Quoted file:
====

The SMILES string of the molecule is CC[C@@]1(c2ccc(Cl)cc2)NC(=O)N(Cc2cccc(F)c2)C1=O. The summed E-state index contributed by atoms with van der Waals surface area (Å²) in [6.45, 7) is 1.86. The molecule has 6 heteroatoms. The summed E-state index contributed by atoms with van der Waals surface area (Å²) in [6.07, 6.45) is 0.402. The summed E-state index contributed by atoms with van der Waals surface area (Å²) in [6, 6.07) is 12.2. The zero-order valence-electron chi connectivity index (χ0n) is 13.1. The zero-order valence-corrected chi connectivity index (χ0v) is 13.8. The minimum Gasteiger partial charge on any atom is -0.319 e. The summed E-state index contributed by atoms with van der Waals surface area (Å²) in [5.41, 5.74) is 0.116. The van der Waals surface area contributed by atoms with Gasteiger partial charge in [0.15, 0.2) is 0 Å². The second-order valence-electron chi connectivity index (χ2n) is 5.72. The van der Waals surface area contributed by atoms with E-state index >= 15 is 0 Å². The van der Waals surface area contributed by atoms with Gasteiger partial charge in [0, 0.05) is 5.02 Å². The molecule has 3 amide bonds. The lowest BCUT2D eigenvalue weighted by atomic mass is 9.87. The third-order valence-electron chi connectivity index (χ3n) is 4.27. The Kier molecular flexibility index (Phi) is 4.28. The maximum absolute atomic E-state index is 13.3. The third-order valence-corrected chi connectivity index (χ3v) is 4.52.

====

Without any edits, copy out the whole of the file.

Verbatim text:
The SMILES string of the molecule is CC[C@@]1(c2ccc(Cl)cc2)NC(=O)N(Cc2cccc(F)c2)C1=O. The summed E-state index contributed by atoms with van der Waals surface area (Å²) in [6.45, 7) is 1.86. The molecule has 6 heteroatoms. The summed E-state index contributed by atoms with van der Waals surface area (Å²) in [6.07, 6.45) is 0.402. The summed E-state index contributed by atoms with van der Waals surface area (Å²) in [6, 6.07) is 12.2. The zero-order valence-electron chi connectivity index (χ0n) is 13.1. The zero-order valence-corrected chi connectivity index (χ0v) is 13.8. The minimum Gasteiger partial charge on any atom is -0.319 e. The summed E-state index contributed by atoms with van der Waals surface area (Å²) in [5.41, 5.74) is 0.116. The van der Waals surface area contributed by atoms with Gasteiger partial charge in [0.15, 0.2) is 0 Å². The second-order valence-electron chi connectivity index (χ2n) is 5.72. The van der Waals surface area contributed by atoms with E-state index >= 15 is 0 Å². The van der Waals surface area contributed by atoms with Gasteiger partial charge in [0, 0.05) is 5.02 Å². The molecule has 3 amide bonds. The lowest BCUT2D eigenvalue weighted by atomic mass is 9.87. The third-order valence-electron chi connectivity index (χ3n) is 4.27. The Kier molecular flexibility index (Phi) is 4.28. The maximum absolute atomic E-state index is 13.3. The third-order valence-corrected chi connectivity index (χ3v) is 4.52.